Tuesday, 29 April 2014

a different kind of nothing

When you ask a kid “what are you doing?” and they say “nothing” you know it usually means something and most likely a something you will want to know about. On the other hand as an adult we can admit to doing nothing on either a lazy Sunday or a holiday. Doing nothing is allowed in small doses and when it has been earned. Doing nothing usually means doing something that is restful and relaxing, something different from our usual busyness. Spaces of doing ‘nothing’ are essential for our wellbeing.
At other times though doing ‘nothing’ is perceived as a negative thing. It is at odds with our ‘be busy’ culture. Busyness equals importance equals self esteem. Which is weird because much of our busyness is concerned with things that ultimately don’t matter, or nothing in other words. We are busy doing nothing! Yet how many of us will admit to that.
There is a different kind of doing ‘nothing’ though. Once we move beyond the doing nothing of a lazy Sunday or our well earned holiday, we enter a whole new world. Strange as it may sound, spaces of ‘nothing’ are scary. We don’t usually make or take the time to get to this point or to stay with it. As soon as we start to feel uncomfortable – bored and restless or our thoughts and feelings lead us to a place we don’t want to go we abandon the space of nothing and fill it with something. It is very hard to resist this. Television and the internet are an ever present distraction, if we went screen free for a few nights a week I wonder what would happen.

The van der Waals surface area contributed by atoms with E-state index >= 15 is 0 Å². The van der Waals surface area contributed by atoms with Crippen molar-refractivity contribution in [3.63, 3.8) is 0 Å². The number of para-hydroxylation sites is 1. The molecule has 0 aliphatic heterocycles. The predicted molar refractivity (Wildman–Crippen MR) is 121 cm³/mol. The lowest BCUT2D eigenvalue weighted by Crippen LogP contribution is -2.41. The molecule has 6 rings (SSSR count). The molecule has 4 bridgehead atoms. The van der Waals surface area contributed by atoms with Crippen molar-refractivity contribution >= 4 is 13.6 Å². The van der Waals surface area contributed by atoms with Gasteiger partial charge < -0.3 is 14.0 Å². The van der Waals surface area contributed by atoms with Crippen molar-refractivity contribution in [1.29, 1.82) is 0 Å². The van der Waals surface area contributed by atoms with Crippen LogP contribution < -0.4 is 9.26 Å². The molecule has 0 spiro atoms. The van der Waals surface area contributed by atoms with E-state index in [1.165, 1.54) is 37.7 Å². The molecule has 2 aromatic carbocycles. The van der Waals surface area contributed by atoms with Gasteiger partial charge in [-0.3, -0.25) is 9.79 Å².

When we allow space for this kind of ‘nothing’ there is room for deeper and bigger things to surface; thoughts, feelings and memories, questions, dreams and desires. It can be downright confronting. Spaces of ‘nothing’ allow things that we keep in the dark an opportunity to seek some light. It takes courage to resist the urge to run or hide, busyness the easiest distraction.
At this particular point in my life I frequently find myself with spaces of ‘nothing.’ This long weekend has been a good example, Colin was emceeing the inaugural Australia Do lectures in the Victorian Highlands and Johanna was working each day. While Colin is routinely in Melbourne four days of the week and Johanna at school it felt strange to have three weekend days more or less on my own. I had things I needed to do and things I chose to do and things that were a distraction (like taking the photos above). I consciously tried to resist the temptation to fill all the spaces, which was a challenge because spaces of ‘nothing’ reminded me how lonely I felt at times, bored and sorry for myself and then guilty for feeling those things. This long weekend the spaces of ‘nothing’ have been uncomfortable but they have also kept me connected to my real self and encouraged me to understand and accept rather than to distract….







No comments:

Post a Comment